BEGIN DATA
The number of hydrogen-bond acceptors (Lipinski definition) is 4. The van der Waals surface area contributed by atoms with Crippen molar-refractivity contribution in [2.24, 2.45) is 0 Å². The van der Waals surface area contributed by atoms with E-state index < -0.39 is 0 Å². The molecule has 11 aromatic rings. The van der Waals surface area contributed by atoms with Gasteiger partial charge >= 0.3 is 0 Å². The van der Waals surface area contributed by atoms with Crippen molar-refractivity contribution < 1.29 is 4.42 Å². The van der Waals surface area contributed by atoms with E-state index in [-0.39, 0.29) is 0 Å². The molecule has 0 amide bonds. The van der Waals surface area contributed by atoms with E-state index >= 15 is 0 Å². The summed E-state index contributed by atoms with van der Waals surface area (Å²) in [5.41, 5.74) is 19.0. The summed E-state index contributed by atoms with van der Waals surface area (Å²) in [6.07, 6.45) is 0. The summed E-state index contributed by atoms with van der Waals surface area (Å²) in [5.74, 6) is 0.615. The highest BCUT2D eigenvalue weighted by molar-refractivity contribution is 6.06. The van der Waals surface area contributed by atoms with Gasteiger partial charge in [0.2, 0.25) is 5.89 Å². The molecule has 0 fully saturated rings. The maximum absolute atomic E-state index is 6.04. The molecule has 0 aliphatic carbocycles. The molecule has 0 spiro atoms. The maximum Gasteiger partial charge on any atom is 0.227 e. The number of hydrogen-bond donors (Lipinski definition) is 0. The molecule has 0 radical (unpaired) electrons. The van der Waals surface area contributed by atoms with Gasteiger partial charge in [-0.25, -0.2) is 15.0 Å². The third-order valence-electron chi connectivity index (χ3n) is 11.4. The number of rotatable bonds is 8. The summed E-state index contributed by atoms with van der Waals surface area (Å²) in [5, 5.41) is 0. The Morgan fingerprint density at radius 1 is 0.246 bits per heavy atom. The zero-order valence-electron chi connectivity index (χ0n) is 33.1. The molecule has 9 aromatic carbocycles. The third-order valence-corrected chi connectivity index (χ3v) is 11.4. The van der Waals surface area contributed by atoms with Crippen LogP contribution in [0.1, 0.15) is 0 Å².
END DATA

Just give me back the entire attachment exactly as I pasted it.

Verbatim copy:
The number of hydrogen-bond acceptors (Lipinski definition) is 4. The van der Waals surface area contributed by atoms with Crippen molar-refractivity contribution in [2.24, 2.45) is 0 Å². The van der Waals surface area contributed by atoms with E-state index < -0.39 is 0 Å². The molecule has 11 aromatic rings. The van der Waals surface area contributed by atoms with Gasteiger partial charge >= 0.3 is 0 Å². The van der Waals surface area contributed by atoms with Crippen molar-refractivity contribution < 1.29 is 4.42 Å². The van der Waals surface area contributed by atoms with E-state index in [-0.39, 0.29) is 0 Å². The molecule has 0 amide bonds. The van der Waals surface area contributed by atoms with E-state index >= 15 is 0 Å². The summed E-state index contributed by atoms with van der Waals surface area (Å²) in [5.41, 5.74) is 19.0. The summed E-state index contributed by atoms with van der Waals surface area (Å²) in [6.07, 6.45) is 0. The summed E-state index contributed by atoms with van der Waals surface area (Å²) in [5.74, 6) is 0.615. The highest BCUT2D eigenvalue weighted by molar-refractivity contribution is 6.06. The van der Waals surface area contributed by atoms with Gasteiger partial charge in [0.2, 0.25) is 5.89 Å². The molecule has 0 fully saturated rings. The maximum absolute atomic E-state index is 6.04. The molecule has 0 aliphatic carbocycles. The molecule has 0 spiro atoms. The maximum Gasteiger partial charge on any atom is 0.227 e. The number of hydrogen-bond donors (Lipinski definition) is 0. The molecule has 0 radical (unpaired) electrons. The van der Waals surface area contributed by atoms with Gasteiger partial charge in [-0.25, -0.2) is 15.0 Å². The third-order valence-electron chi connectivity index (χ3n) is 11.4. The number of rotatable bonds is 8. The summed E-state index contributed by atoms with van der Waals surface area (Å²) in [5, 5.41) is 0. The Morgan fingerprint density at radius 1 is 0.246 bits per heavy atom. The zero-order valence-electron chi connectivity index (χ0n) is 33.1. The molecule has 9 aromatic carbocycles. The third-order valence-corrected chi connectivity index (χ3v) is 11.4. The van der Waals surface area contributed by atoms with Crippen LogP contribution in [0.1, 0.15) is 0 Å².